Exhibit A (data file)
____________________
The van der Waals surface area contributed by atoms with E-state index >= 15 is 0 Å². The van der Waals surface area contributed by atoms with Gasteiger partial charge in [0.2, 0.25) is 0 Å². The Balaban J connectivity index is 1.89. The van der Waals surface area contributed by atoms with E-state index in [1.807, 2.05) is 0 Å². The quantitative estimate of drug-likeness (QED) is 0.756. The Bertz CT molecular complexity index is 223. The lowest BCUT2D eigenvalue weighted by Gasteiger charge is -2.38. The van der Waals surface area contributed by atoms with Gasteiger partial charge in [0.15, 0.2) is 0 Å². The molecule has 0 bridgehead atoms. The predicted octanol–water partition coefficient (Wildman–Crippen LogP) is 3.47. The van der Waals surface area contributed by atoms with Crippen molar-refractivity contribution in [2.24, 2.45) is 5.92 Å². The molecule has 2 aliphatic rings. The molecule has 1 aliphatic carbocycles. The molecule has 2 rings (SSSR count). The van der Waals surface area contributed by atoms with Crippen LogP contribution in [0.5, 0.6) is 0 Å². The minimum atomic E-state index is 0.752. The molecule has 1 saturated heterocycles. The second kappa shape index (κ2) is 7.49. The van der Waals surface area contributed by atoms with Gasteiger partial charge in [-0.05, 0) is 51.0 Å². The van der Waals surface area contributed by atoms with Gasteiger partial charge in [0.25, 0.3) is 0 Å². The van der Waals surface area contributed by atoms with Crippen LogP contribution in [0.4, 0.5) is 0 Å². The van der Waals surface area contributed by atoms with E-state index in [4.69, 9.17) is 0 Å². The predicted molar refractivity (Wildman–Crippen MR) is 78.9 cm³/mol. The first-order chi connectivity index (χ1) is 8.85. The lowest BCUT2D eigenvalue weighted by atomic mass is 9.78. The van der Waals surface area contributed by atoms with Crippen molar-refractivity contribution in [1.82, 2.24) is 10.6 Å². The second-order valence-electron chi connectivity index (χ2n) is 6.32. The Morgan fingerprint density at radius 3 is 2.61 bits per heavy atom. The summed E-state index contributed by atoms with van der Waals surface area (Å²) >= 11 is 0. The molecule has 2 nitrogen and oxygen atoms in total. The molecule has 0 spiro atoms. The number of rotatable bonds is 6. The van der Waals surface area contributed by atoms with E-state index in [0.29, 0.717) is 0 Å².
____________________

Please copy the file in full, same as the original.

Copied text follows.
The van der Waals surface area contributed by atoms with E-state index >= 15 is 0 Å². The van der Waals surface area contributed by atoms with Gasteiger partial charge in [0.2, 0.25) is 0 Å². The Balaban J connectivity index is 1.89. The van der Waals surface area contributed by atoms with E-state index in [1.807, 2.05) is 0 Å². The quantitative estimate of drug-likeness (QED) is 0.756. The Bertz CT molecular complexity index is 223. The lowest BCUT2D eigenvalue weighted by Gasteiger charge is -2.38. The van der Waals surface area contributed by atoms with Gasteiger partial charge in [0.15, 0.2) is 0 Å². The molecule has 0 bridgehead atoms. The predicted octanol–water partition coefficient (Wildman–Crippen LogP) is 3.47. The van der Waals surface area contributed by atoms with Crippen molar-refractivity contribution in [2.24, 2.45) is 5.92 Å². The molecule has 2 aliphatic rings. The molecule has 1 aliphatic carbocycles. The molecule has 2 rings (SSSR count). The van der Waals surface area contributed by atoms with Crippen LogP contribution in [0.5, 0.6) is 0 Å². The minimum atomic E-state index is 0.752. The molecule has 1 saturated heterocycles. The second kappa shape index (κ2) is 7.49. The van der Waals surface area contributed by atoms with Gasteiger partial charge in [-0.05, 0) is 51.0 Å². The van der Waals surface area contributed by atoms with Gasteiger partial charge in [0.25, 0.3) is 0 Å². The van der Waals surface area contributed by atoms with Crippen LogP contribution in [0.4, 0.5) is 0 Å². The van der Waals surface area contributed by atoms with E-state index in [4.69, 9.17) is 0 Å². The predicted molar refractivity (Wildman–Crippen MR) is 78.9 cm³/mol. The first-order chi connectivity index (χ1) is 8.85. The lowest BCUT2D eigenvalue weighted by atomic mass is 9.78. The van der Waals surface area contributed by atoms with Crippen molar-refractivity contribution in [1.82, 2.24) is 10.6 Å². The second-order valence-electron chi connectivity index (χ2n) is 6.32. The Morgan fingerprint density at radius 3 is 2.61 bits per heavy atom. The summed E-state index contributed by atoms with van der Waals surface area (Å²) >= 11 is 0. The molecule has 2 nitrogen and oxygen atoms in total. The molecule has 0 spiro atoms. The number of rotatable bonds is 6. The van der Waals surface area contributed by atoms with E-state index in [0.29, 0.717) is 0 Å².